In the 21st century, technology and digitization will continue to disrupt the way work gets done. CEOs must prepare and invest in their existing workforce to manage as well as stay ahead of this disruption, since it is this existing workforce that is their most reliable repository of productivity and innovation. Here are certain tactics CEOs can apply to help their workforce transition more effectively to future changes:
START THE CONVERSATION
In the current climate of disruption employees are facing acute job fears, and are worriedly looking for signals from the top bosses that may suggest a possible threat to their job.
CEOs can soothe these fears by having an open and mature conversation that addresses these fears instead of denying them, or distracting from them. It is important for leaders to exude optimism about future workplace opportunities, because how workers feel effects business today.
While it is obvious that automation and Artificial Intelligence (AI) will affect every level of the business and its people, leaders must be able to communicate that the importance of people in the workplace will not diminish, even if its paradigm does change.
To carry forth a conversation like this, CEOs must hone their insights and understanding about the changing technological landscape. Digital change efforts require a culture open to change and a workforce willing and able to adopt new technologies.
BE READY TO CONSTANTLY RE-TRAIN AND RE-CALIBRATE
The fear within the workforce ranks, and even the apprehension faced by CEOs is a very real skill gap that develops as a result of rapidly evolving technologies. However, a 2019 PwC survey finds that CEOs are shifting how they fill talent gaps.
Almost half of CEOs globally say significant retraining and upskilling is the most important initiative to close a potential skills gap, against just 18% who say it’s hiring from outside their industry. This is a hopeful metric for existing workers, to whom this re-assurance must be realistically communicated.
In the coming times, human skills like problem-solving, adaptability, collaboration, leadership, creativity, innovation and empathy will be most in demand. Leaders must identify the skills they need and start to concentrate on how to build them – and how to use them alongside technology. While they must look into automating every task that can be automated, they also need to train managers and workers for the multitude of new jobs that technology can’t automate.
To do this, leaders must communicate to their team that as they are creating these opportunities for increased learning in the workplace, they should proactively steer their own ongoing skills development. In other words, workers must recognize their specific need for ongoing training in order to improve their marketability and effectively work with the organisation in order to achieve that.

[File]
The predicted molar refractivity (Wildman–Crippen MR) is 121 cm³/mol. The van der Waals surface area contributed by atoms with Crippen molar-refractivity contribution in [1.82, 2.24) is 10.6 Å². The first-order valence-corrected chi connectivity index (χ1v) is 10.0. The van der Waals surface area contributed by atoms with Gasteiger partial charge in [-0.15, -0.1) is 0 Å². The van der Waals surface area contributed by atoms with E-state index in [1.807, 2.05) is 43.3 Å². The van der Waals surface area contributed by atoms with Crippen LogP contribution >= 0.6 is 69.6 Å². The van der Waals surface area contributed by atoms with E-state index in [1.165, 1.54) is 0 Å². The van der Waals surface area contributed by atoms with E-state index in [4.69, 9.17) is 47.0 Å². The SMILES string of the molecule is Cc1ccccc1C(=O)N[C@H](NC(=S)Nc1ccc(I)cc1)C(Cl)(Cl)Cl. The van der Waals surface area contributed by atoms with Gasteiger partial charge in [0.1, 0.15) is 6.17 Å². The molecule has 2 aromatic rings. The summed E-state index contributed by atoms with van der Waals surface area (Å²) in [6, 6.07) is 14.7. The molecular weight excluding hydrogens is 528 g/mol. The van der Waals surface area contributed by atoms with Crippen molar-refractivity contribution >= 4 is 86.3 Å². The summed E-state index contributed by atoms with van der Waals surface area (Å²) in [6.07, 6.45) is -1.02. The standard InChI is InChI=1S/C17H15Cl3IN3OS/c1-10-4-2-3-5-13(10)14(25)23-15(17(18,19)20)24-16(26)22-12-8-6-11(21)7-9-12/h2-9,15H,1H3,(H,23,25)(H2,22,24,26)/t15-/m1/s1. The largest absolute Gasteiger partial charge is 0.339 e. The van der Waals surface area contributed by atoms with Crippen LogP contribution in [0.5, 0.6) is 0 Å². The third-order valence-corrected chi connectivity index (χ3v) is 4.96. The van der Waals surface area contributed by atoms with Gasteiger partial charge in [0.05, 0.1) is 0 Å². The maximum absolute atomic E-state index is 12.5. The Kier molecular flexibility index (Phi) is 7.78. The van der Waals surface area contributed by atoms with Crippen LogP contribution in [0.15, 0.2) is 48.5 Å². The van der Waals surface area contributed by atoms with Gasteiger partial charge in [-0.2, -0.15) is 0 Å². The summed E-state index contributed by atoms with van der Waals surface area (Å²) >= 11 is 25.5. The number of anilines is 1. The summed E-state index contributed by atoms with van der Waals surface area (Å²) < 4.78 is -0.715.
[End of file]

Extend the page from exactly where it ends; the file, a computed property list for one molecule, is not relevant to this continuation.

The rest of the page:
FOCUS ON OUTPUT, NOT HOURS
Aside from the fear of displacement, both automation and technology are also heralding opportunity for the workforce- by contributing to the emergence of more flexible, self-directed, inspiring forms of work.
Leaders must keep in mind that work has transformed into a fluid concept and a regimented 9 to 5, Monday to Friday working week is rare; the borders between home and work are blurred, as a cohort of professionals comes together to work from remote locations and collaborate virtually. In the most advanced companies, teams are learning to be more agile, to work with distributed and remote teams, and to scale up and down to adapt to ever-changing conditions.
Leaders must also accept the presence of different generations and ethnic groups within the workplace, and see that as an opportunity to create a diverse, open and considerate work culture.
CREATING THE WORKPLACE OF THE FUTURE
Leaders need to value that creating an office that reflects a warm, collaborative and innovative culture will influence recruitment and retention efforts. Both the location and physical setting speak volumes about how organizations value employees. Constant evolution is fast becoming a new organizational mandate that must flow directly into workplace strategies and design.
CEOs and CXOs need to step outside of the confines of their exclusive cabins, and adopt an office design that makes the leadership more visible. Visible leadership gives the sense that collaboration and empowerment are the norms of the new age, where technology is effectively used to amplify workers’ voices.
STAY ALERT AND ADAPTIVE
The most important lesson to deal with disruption is to constantly stay adaptive in order to navigate the changes that lie ahead. It’s impossible to predict accurately and with exactness, the skills that will be needed even five years from now, so workers and organisations need to be ready to adapt – in each of the worlds that may materialise.
Highly adaptable CEOs research voraciously and plug into broad information flows. They scan wide networks and diverse sources of data, finding relevance in information that may at first seem unrelated to their businesses. As a result, they sense change earlier and make strategic moves to take advantage of it, showing their flexible and adaptive attitude as the kingpin to surviving change.
(Edited by Anu Choudary)
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